Improving Your Rock Climbing05.19.15

While in reality “perfect economy” will never be achieved, but it’s in striving for perfection that you achieve excellence. Here are five attributes of highly economic movement to work on every time you touch stone.

Quiet Feet

Quiet foot movements are one of the hallmarks of a climber with great technique. Conversely, feet that regularly pop off footholds or skid on the wall surface are typical of an individual possessing lackluster footwork and poor economy. For many climbers, noisy footwork is just the way they climb—it’s a habit that developed over a long period of time, as well as a flaw in their technique that will prevent them from ever reaching their true potential. Your goal, of course, is to learn to climb with good foot technique even in the toughest times. This means concentrating on each foot placement, keeping your foot steady and firm to the hold, and standing up on the foot with confidence as you proceed smoothly to the next hand- or foothold. Check out the climbing harness reviews
Rhythm and Momentum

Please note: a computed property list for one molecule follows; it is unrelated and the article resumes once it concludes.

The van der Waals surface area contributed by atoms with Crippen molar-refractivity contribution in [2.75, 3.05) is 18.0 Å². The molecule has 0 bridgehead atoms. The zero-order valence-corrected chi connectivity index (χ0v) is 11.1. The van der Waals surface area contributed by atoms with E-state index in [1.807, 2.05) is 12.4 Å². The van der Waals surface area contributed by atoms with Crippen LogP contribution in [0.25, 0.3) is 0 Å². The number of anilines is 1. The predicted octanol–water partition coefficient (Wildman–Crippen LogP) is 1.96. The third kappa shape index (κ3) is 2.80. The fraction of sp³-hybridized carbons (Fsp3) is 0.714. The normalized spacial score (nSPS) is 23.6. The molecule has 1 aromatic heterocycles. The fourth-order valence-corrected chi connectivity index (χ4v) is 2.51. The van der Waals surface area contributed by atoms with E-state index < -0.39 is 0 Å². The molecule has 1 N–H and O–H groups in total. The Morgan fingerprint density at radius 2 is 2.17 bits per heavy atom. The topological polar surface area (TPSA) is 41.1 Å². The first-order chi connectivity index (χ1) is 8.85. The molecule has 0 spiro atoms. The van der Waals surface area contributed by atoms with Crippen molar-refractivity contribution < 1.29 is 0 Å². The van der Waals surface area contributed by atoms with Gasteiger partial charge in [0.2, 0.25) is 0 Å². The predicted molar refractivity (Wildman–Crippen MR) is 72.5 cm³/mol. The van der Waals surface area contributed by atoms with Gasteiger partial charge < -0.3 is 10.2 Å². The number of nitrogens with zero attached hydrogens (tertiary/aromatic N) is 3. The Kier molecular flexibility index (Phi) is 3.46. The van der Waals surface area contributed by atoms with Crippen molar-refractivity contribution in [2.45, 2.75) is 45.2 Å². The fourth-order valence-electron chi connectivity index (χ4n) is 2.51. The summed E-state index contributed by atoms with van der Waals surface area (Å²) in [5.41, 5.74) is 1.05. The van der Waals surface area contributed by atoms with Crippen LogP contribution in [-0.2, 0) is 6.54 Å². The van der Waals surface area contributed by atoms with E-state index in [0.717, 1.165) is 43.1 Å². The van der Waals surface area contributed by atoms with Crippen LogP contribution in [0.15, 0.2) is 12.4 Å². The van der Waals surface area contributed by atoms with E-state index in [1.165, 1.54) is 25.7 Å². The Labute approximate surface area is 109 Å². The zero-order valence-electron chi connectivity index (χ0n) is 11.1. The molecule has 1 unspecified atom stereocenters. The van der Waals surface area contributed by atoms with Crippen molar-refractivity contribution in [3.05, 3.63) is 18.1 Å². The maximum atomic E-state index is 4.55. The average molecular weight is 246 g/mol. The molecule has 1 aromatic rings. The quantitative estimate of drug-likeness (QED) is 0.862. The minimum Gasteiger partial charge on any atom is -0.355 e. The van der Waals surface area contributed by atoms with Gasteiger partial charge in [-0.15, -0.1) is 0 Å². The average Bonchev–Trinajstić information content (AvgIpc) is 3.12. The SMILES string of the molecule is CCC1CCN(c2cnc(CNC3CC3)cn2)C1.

Like any dance, climbing should have a natural rhythm that utilizes momentum and inertia. Climbing in a ladderlike motion yields the rhythm step, reach, step, reach. However, a better rhythm for effective movement is often step, step, reach, reach, since it allows the legs to direct and drive the movement. There are obviously many other rhythms, and every unique sequence possesses a best rhythm of movement and, more important, a best use of forward momentum to help propel successive moves. This is especially important on difficult climbs with large spacing between holds. Consider how you use momentum in moving hand-over-hand across monkey bars at a playground, with each movement blending into the next in a perfect continuity of motion. Make this “monkey bar” model of smooth, continuous motion your goal when climbing through strenuous sequences. (Ironically, many climbers do just the opposite, engaging crux sequences in a slow, hesitant way.)